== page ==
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Agreeing to Garnishment - On Our Own Terms? Garnishment

Discussion in 'Other Debt, Collection, Garnishment' started by catherine11, Nov 22, 2013.

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  1. catherine11

    catherine11 Law Topic Starter New Member

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    Hello, thanks for the opportunity to post to this forum. After hitting a rough patch 18 months ago, I made some mistakes and lost track of what I owed to various creditors. The largest debt is for a personal loan from a couple that I knew. I paid a couple thousand before falling behind six months ago; I still owe about $18,000. Proper loan papers were executed, back in the day, and it is a valid debt I will pay and can pay, albeit slowly. There's a court date scheduled for this coming Tuesday, and I'm sure there will be a judgement resulting in wage garnishment.

    The couple sent me an email tonight, showing an example of a letter they want me to email to their attorney by morning. That way, in the nick of time, their lawyer can forward it to the judge. The letter has me agreeing to a wage garnishment, but stipulating that payments be stretched over a ten-year term.

    My credit score will suffer, of course. It would be better if we agreed to the same payment schedule that garnishment will provide, but did it voluntarily, out-of-court. But I guess they're afraid that I may fall behind again. So they really don't want to call off the court date. I understand this, and I'm grateful for the long term and reasonable monthly payments.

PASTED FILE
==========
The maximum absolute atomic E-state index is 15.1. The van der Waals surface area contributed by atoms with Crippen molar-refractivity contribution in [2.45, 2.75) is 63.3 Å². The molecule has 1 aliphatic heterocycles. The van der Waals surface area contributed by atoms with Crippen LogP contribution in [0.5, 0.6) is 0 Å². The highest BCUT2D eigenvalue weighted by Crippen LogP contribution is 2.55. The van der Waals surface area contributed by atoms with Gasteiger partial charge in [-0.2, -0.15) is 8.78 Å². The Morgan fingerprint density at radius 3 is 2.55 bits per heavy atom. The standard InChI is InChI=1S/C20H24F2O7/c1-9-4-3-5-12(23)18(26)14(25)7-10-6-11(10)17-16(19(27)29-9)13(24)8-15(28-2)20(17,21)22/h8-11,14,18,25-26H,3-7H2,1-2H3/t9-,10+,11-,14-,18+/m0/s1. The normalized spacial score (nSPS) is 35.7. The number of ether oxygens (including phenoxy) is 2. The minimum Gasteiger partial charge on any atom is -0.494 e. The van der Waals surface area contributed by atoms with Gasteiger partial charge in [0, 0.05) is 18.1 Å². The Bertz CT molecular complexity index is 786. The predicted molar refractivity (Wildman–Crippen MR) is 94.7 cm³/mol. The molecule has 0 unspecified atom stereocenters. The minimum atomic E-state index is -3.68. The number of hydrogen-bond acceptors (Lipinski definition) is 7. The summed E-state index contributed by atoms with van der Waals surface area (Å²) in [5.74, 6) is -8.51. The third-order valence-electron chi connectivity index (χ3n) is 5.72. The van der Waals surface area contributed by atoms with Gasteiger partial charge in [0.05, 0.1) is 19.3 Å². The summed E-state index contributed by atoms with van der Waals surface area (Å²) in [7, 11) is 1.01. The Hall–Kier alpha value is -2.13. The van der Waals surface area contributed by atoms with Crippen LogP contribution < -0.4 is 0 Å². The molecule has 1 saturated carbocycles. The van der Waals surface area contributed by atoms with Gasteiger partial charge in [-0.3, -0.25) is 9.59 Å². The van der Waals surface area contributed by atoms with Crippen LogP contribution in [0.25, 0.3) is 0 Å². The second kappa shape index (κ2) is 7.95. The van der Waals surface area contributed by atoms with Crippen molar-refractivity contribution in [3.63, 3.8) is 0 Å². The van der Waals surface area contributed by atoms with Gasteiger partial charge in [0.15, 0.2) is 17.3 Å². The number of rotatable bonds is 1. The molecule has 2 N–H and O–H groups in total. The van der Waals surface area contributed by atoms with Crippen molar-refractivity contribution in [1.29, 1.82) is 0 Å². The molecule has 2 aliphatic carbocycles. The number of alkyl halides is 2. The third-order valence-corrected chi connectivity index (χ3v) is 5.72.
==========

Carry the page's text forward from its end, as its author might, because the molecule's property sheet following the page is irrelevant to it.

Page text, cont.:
Still, the damage to credit report will be huge, i assume, so that bothers me. I'm wondering, is there ANY advantage, for me, in sending this email to court requesting they garnish? For example, suppose a nastier creditor surfaces, and I am served papers. Does a garnishment that's in place ward off other lawsuits? Can two creditors garnish my wages at once? Whether they can or not, is there ever a deterrent effect? Most of my debt defaults were small sums, by comparison... under 1500-2000. If these creditors consider taking me to court, they might reconsider after viewing my credit report. They'll see someone else getting a garnishment already, eh? Maybe they'll realize they are late on the scene, and worry that too little $ will be left for them. Maybe instead of biting, sharks will circle but then shrug their shoulders and simply swim away.

    Thanks for listening. I welcome your thoughts. -- C
     
  2. Michael Wechsler

    Michael Wechsler Administrator Staff Member

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    Apologies on a late reply. You really don't have many options since you don't have leverage. I am assuming that the judgment already was entered. Any good attorney would tell their client that they should obtain a judgment and work out any payment schedule with you later. A garnishment in place doesn't ward off any other lawsuit. Each party has a right to get paid and isn't prevented from seeking repayment because you're already also paying someone else.

    At some point bankruptcy may be your best option. The number is quite large. Unless you can work out some type of plan with everyone, they can and may very well sue you. Getting a proper legal consultation with a bankruptcy attorney or specialist is probably something you should consider and what we cannot cover adequately here. Good luck to you.
     

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